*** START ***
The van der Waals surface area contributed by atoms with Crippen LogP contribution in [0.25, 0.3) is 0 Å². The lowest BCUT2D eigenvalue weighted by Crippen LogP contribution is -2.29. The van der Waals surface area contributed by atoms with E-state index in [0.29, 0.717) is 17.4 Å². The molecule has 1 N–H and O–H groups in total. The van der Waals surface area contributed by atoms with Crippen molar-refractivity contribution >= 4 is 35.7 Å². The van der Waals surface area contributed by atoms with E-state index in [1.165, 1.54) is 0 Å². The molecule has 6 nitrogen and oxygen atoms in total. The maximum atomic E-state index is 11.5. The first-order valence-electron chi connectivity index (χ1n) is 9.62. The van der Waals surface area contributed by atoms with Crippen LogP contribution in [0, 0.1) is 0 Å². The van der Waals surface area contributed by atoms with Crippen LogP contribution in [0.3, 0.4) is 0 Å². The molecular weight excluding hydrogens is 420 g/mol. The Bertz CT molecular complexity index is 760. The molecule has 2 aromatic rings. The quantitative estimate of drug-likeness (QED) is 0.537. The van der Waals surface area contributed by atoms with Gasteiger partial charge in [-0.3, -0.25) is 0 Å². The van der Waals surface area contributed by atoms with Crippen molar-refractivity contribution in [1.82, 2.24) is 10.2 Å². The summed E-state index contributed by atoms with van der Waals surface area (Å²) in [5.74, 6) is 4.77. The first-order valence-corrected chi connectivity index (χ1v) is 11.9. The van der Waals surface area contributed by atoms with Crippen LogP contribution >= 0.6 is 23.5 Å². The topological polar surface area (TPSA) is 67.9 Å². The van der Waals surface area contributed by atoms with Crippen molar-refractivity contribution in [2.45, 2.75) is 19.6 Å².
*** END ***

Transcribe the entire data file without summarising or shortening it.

The van der Waals surface area contributed by atoms with Crippen LogP contribution in [0.25, 0.3) is 0 Å². The lowest BCUT2D eigenvalue weighted by Crippen LogP contribution is -2.29. The van der Waals surface area contributed by atoms with E-state index in [0.29, 0.717) is 17.4 Å². The molecule has 1 N–H and O–H groups in total. The van der Waals surface area contributed by atoms with Crippen molar-refractivity contribution >= 4 is 35.7 Å². The van der Waals surface area contributed by atoms with E-state index in [1.165, 1.54) is 0 Å². The molecule has 6 nitrogen and oxygen atoms in total. The maximum atomic E-state index is 11.5. The first-order valence-electron chi connectivity index (χ1n) is 9.62. The van der Waals surface area contributed by atoms with Crippen LogP contribution in [0, 0.1) is 0 Å². The van der Waals surface area contributed by atoms with Crippen LogP contribution in [0.3, 0.4) is 0 Å². The molecular weight excluding hydrogens is 420 g/mol. The Bertz CT molecular complexity index is 760. The molecule has 2 aromatic rings. The quantitative estimate of drug-likeness (QED) is 0.537. The van der Waals surface area contributed by atoms with Gasteiger partial charge in [-0.3, -0.25) is 0 Å². The van der Waals surface area contributed by atoms with Crippen molar-refractivity contribution in [1.82, 2.24) is 10.2 Å². The summed E-state index contributed by atoms with van der Waals surface area (Å²) in [5.74, 6) is 4.77. The first-order valence-corrected chi connectivity index (χ1v) is 11.9. The van der Waals surface area contributed by atoms with Crippen LogP contribution >= 0.6 is 23.5 Å². The topological polar surface area (TPSA) is 67.9 Å². The van der Waals surface area contributed by atoms with Crippen molar-refractivity contribution in [2.45, 2.75) is 19.6 Å².